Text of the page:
This unit comprises 4 stations which develop our concept of the "feel" of a gram. The stations may be taken as whole class activities or they may be set up as activities that groups of students use throughout the week.
- Recognise a 100 gram mass.
- Record measurements in kg and g using whole numbers.
- Accurately measure specific amounts of materials.
When students can measure objects effectively using non-standard units, they are ready to move to the use of standard units. The motivation for moving to this stage often follows from experiences where the students have used different non-standard units for the same mass and have realised that consistency in the units used would allow for the easier and more accurate communication of mass measures.
Students’ measurement experiences must enable them to:
- develop an understanding of the size of the standard unit
- estimate and measure using the unit
It is sensible to begin with the kilogram as the gram is too small to "feel". An appreciation for the feel of a kilogram needs to be built up with lots of examples of 1 kilogram mass, for example, 1 kilogram bags of stones, polystyrene, sand, butter and nails. The students should compare a standard 1 kilogram mass with other objects first by holding and then by using a balance scale.
The usual sequence is then to divide the kilogram into smaller parts, for example, ½ a kilogram (500 grams), ¼ of a kilogram (250 grams) and 1/10 of a kilogram (100 grams).
In this unit the focus is on the gram. The students investigate the mass of very light objects using 10g as a starting point.
Links to Numeracy
There is the opportunity within this unit to revisit and reinforce ideas related to place value as the metric measurements are a decimal system. If this object has a mass of 100g how many will it take to make 1000g or 1 kg?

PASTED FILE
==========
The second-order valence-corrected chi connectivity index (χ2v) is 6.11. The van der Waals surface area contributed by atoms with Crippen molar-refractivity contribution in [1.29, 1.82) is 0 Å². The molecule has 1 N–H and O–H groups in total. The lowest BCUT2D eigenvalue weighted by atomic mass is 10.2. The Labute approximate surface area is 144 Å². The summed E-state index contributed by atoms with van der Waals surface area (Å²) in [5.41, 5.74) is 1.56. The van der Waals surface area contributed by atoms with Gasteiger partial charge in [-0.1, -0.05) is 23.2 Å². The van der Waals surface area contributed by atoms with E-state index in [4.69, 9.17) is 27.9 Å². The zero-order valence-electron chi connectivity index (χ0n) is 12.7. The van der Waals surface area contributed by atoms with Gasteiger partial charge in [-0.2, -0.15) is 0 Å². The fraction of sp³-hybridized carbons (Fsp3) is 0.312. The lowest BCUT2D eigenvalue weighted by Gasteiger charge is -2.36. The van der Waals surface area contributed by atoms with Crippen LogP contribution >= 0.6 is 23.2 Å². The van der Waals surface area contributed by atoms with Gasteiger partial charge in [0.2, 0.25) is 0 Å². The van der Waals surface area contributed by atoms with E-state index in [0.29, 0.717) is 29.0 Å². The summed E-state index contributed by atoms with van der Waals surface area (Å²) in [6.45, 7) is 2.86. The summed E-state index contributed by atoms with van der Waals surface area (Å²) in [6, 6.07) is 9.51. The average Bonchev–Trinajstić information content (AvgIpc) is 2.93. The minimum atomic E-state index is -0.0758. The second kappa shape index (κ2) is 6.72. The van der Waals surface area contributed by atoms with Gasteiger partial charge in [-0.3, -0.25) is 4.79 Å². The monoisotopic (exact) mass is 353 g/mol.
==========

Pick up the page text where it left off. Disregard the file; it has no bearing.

- Station 1: Ingredients for Chocolate Bubble Cakes, Kitchen scales with at least 10 gram gradations, paper patty cases.
- Station 2: 10 g, kitchen scales with 10g gradations, light objects eg feathers, calculators.
- Station 3: 10 g and 50 g weights, paperclips, cm cubes, drawing pins.
- Station 4: food packages, calculators.
Station 1: Chocolate Bubble Cakes
In this station we use the scales to measure and make Chocolate Bubble Cakes.
250 g vegetable shortening
100 g icing sugar
25 grams cocoa
100 grams rice bubbles
100 grams coconut
- Put vegetable shortening in a saucepan.
- Cook over a low heat until melted.
- Sift icing sugar and cocoa together.
- Add sifted ingredients, rice bubbles and coconut to saucepan, stirring until well combined.
- Spoon mixture evenly into paper patty cases.
- Chill until firm.
How many cakes did you make?
What is the mass of each cake?
What is the mass of coconut in each cake?
If I wanted to make 100 patty cakes how much cocoa would I need?
Station 2: As light as a feather
In this station we use kitchen scales and 10 gram weights to figure out the mass of very light objects.
Ask the students to find objects in the class they think will weigh about 10 grams and compare these to the weights. They then weigh the object on the kitchen scales.
Record the working that you did to get your answer.
Station 3: Light Challenges
In this station we use the "feel" of 10 grams to make some guesses about light objects. We are not allowed to use any measuring scales to help with our guesses.
We put each of our guesses on named pieces of paper in the challenge containers to be checked later in the week.
Challenge 1: How many paper clips in 10 grams?
Challenge 2: How many drawing pins 20 grams?
Challenge 3: How many cm cubes in 50 grams?
Station 4: Fascinating Facts
If you really ate like a bird how much would you eat?
A bird eats about half of its body mass each day. That means that if you weighed 30 kg you would need to eat 15 kg.
What food would you choose if you had to eat a total of 15 kg?
Design your day’s eating.
Mass (in grams)